It has been only three months since I graduated from Columbia Business School (CBS), but already I am homesick for the beautiful Upper West Side campus, days filled with executive guest lecturers, and nightly club events. For those in the midst of the application process, or those just considering a future MBA, I envy your position only in that you still have two great years ahead of you. Knowing the application process is a stressful time, I urge you to seek out as much advice as possible. Below is guidance I have given to other CBS hopefuls in the past (all of whom were accepted), built on my own experience, tips from classmates, and insight from alumni I consulted when applying to Columbia.

Know Your Story

If you have ever spoken to an admissions consultant (like HBS Accept), they will stress the importance of having a strong story that clearly ties together your background and career goals, and explains how Columbia can make that connection for you. For some applicants, this may come easily, but I spent hours poring over job descriptions, LinkedIn profiles, and interviews with people who held positions I thought I wanted one day. Doing this helped me to understand what certain career paths looked like, and what it would take to attain that dream job. Though at first it seemed overly prescriptive, having a specific goal in mind for both a five year and ten year plan made it all the easier to explain how I was going to get there.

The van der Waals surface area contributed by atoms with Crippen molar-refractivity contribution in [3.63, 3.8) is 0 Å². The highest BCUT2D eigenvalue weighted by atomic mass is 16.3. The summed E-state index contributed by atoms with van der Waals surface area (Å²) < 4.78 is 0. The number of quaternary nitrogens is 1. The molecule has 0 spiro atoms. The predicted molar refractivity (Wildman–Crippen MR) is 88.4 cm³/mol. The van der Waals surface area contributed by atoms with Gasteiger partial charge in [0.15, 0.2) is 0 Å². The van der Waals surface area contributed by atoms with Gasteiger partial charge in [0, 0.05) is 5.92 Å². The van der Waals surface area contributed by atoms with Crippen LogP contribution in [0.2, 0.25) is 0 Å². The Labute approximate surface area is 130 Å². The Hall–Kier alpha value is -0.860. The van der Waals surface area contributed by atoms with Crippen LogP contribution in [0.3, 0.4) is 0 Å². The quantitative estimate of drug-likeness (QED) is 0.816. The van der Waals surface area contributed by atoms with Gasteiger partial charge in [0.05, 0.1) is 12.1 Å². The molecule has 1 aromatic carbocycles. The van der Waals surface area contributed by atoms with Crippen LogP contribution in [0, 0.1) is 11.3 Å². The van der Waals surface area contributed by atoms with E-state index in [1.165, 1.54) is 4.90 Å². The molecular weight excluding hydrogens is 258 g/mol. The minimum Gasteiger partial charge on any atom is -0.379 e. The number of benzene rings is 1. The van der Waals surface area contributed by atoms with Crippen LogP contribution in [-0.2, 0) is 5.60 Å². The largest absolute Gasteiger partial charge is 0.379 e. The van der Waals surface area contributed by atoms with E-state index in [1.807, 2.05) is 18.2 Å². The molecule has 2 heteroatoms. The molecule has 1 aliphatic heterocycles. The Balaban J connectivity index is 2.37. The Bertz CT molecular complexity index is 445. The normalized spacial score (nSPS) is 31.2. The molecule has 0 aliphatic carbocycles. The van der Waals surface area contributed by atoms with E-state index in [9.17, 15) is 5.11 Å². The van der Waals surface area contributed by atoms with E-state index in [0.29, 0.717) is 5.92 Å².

One main benefit from this exercise is the ease at which you will be able to write your essays for Columbia. The first two questions ask about career goals, and they have respective limits of 50 characters and 500 words. To both stand out and paint a clear picture in 50 characters requires a firm understanding of one’s own future. These questions will come up in conversation during school visits and interviews, and the more defined the answer, the better prepared and knowledgeable you will appear. Additionally, though business school is a place to find yourself professionally, those two years fly by quickly; hit the ground running with a clear idea of where you want to go and what you need to get out of school.

Know the School